Wolf in Sheep’s Clothing?

The most potentially dangerous bill of 2019 was CSSB2126. It was pitched under the guise of creating sand traps in the San Jacinto. The theory: keep sand from migrating downstream where it creates sediment dams, such as the mouth bar. Proponents (including TACA) pitched it as a way to get free dredging.

It would have allowed the SJRA and Harris County Flood Control District to dredge the San Jacinto River to restore conveyance without a permit – if they place the spoils on private land. It died in the House, but was reincarnated as HB1824. That bill passed both houses and is on the Governor’s desk.

I feared that this bill would have opened the door to river mining in the San Jacinto. The reason I feared this? Proponents of the bill said they wanted to create “sand traps.” But no one could agree on what they were or where they would be. Language in the bill was EXTREMELY vague and open ended, a practice that can lead to abuses. It doesn’t even mention sand traps. Meanwhile…

River mining is outlawed in many countries because it is so environmentally destructive.

Environmental groups, such as the Bayou Land Conservancy, tried to add language that would have called for independent studies, before allowing miners in the river.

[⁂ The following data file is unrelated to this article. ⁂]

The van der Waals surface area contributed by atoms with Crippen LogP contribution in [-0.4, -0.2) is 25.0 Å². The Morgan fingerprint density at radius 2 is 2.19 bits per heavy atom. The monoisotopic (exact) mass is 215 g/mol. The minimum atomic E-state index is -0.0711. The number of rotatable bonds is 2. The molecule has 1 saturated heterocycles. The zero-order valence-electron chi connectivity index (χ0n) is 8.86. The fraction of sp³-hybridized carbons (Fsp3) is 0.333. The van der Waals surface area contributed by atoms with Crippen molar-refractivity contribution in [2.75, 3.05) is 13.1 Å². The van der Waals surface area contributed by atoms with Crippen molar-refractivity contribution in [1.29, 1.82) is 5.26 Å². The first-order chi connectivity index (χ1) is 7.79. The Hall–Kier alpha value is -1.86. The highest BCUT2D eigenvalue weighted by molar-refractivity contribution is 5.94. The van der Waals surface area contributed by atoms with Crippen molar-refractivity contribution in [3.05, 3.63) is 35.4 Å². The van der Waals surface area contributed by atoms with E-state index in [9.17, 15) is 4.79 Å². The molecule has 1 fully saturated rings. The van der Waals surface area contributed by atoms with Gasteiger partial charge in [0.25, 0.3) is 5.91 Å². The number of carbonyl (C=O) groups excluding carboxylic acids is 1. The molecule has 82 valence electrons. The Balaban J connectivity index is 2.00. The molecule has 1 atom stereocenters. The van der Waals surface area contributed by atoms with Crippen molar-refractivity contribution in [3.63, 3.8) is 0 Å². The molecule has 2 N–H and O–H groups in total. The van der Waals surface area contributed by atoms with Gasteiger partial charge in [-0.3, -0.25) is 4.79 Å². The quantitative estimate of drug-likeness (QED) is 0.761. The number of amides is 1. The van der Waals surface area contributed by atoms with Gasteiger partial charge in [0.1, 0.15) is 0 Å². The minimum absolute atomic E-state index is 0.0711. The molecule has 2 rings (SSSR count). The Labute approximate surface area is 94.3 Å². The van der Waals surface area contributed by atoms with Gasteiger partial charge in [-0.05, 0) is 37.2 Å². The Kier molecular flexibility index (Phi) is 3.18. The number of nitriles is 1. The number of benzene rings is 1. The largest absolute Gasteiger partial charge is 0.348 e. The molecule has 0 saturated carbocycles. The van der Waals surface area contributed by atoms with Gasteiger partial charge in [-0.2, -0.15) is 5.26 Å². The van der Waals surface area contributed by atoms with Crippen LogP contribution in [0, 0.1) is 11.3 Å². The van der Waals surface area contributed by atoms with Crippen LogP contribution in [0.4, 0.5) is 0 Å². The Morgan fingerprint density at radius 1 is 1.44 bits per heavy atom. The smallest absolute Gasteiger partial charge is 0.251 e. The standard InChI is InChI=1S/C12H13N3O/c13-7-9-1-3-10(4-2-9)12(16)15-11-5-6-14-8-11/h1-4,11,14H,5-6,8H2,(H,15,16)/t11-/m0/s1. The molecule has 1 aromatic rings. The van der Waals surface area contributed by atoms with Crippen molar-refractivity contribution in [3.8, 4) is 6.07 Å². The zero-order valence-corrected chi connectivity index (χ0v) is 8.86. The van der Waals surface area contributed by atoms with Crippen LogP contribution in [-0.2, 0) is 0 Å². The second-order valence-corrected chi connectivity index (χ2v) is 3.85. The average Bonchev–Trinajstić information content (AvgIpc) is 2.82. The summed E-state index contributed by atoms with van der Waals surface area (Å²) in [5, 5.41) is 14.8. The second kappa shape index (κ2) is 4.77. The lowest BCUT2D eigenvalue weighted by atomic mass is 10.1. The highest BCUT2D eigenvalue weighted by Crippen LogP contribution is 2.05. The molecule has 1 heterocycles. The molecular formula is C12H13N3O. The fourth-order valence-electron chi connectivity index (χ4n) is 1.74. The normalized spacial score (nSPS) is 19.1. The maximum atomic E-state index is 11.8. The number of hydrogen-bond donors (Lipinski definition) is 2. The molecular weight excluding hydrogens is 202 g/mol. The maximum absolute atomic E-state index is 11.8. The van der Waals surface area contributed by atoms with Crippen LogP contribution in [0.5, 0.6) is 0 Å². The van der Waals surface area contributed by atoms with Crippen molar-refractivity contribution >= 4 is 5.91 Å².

Time Will Tell: Vigilance Required

A major focus of my efforts since Harvey was to increase setbacks from the river for mines. This bill went in the other direction. It allows miners in the river under the guise of “helping” reduce the sedimentation that they “helped” create.

In reality it also reduces their costs by giving them access to land (the river) without paying leasehold fees or taxes. It also gives developers a way to get free fill that can be dumped in the floodplain without permits. And that could put powerful pressure on politically sensitive, appointed boards, such the SJRA’s.

Only time will tell whether the intentions of the drafters of this legislation were pure, or whether this is yet another sly and crafty grab by TACA. One thing is certain: it will require constant vigilance on the part of residents and environmental groups.

Posted by Bob Rehak on 5/30/2019

639 Days since Hurricane Harvey

All thoughts expressed in this post are my opinions on matters of public policy. They are protected by the First Amendment of the U.S. Constitution and the Anti-SLAPP Statute of the Great State of Texas.